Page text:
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Plebeian Cultures in Early Modern England: 35 Years After E. P. Thompson

This page contains information about the one-day conference I co-organised with Brodie Waddell in February 2009.




Plebeian Cultures in Early Modern England:

35 Years after E.P. Thompson


21st February 2009, The University of Warwick


Plebeian Cultures was a one-day conference for scholars using insights from social, cultural and political theory to reconstruct the experience of the common people in early modern England. Thirty-five years after E.P. Thompson published his pioneering article on ‘Patrician Society, Plebeian Culture’, the conference focused on the influence of Thompson’s work on recent developments in the study of plebeian cultures. A total of sixty delegates, including many key figures in the field alongside a healthy number of postgraduates, attended this event that was kindly sponsored by the Humanities Research Centre, the Economic History Society and the Royal Historical Society.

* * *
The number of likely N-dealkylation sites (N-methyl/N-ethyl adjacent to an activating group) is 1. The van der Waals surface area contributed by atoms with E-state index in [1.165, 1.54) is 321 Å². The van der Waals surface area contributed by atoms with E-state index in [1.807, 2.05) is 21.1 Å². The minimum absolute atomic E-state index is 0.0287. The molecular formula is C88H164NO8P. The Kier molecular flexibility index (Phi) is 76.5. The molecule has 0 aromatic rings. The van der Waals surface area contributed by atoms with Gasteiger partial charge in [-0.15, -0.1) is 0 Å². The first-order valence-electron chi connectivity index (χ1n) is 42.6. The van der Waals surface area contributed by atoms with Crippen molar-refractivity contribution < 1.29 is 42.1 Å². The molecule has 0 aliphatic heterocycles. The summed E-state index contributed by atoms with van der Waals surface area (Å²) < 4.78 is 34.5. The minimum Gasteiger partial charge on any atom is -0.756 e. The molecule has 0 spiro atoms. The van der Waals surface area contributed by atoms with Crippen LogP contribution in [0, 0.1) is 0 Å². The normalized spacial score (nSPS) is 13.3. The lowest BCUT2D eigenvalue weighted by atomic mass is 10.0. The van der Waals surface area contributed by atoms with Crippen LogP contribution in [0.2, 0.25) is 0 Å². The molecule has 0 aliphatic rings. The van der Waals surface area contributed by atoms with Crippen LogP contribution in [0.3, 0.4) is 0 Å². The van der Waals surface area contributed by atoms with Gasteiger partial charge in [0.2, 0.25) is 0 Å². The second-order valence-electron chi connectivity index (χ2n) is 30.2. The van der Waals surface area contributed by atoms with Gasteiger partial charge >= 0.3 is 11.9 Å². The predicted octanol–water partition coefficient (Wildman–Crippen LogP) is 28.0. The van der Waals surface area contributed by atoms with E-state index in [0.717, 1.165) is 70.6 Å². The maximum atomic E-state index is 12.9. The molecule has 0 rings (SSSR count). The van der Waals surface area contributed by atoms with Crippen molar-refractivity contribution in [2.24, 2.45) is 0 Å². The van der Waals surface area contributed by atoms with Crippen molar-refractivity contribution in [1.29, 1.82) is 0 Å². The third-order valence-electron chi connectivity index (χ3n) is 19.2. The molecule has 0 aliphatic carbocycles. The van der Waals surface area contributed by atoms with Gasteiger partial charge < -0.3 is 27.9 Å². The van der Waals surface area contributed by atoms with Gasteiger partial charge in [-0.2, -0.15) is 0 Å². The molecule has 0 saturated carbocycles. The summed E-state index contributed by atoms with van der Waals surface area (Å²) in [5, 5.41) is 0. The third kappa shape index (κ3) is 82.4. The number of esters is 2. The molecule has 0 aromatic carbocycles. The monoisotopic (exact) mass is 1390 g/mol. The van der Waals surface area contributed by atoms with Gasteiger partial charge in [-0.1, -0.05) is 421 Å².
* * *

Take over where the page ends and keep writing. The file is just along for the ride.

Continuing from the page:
The delegates heard three panels: the first, entitled ‘The Thompsonian Paradigm’, examined the key concepts offered by E.P. Thompson’s analysis of early modern social relations. Dave Rollison (Sydney) questioned Thompson’s ‘grand narrative’ of English social history, whilst Phil Withington (Cambridge) critiqued Thompson’s division of society into two classes: the ‘plebeians’ and the ‘patricians’. The second panel, ‘Earthly Necessities’, explored aspects of the economic lives of early modern plebeians, with Craig Muldrew (Cambridge) discussing wages and employer/employee relations, and Andy Wood (East Anglia) thinking about conflicts over fuel rights in the period. The third panel, headed ‘Weapons of the Weak’, investigated plebeian responses to power and authority in the period. Bernard Capp (Warwick) explored tobacco riots in mid-seventeenth century Gloucestershire, whilst John Walter (Essex) provided a survey of Thompson’s impact and legacy on the study of popular protest.

The day concluded with a plenary address by Professor Keith Wrightson, who had travelled from Yale especially to participate, in which many of the key themes were expertly drawn together and suggestions were made for how research into plebeian cultures might proceed in the future. This was a very successful and stimulating day and delegates were left debating Thompson’s legacy for many hours after the conference had officially closed.

Wine Reception Plenary Discussion





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A more detailed account of the conference proceedings has been published in Social History, 34:4 (November, 2009)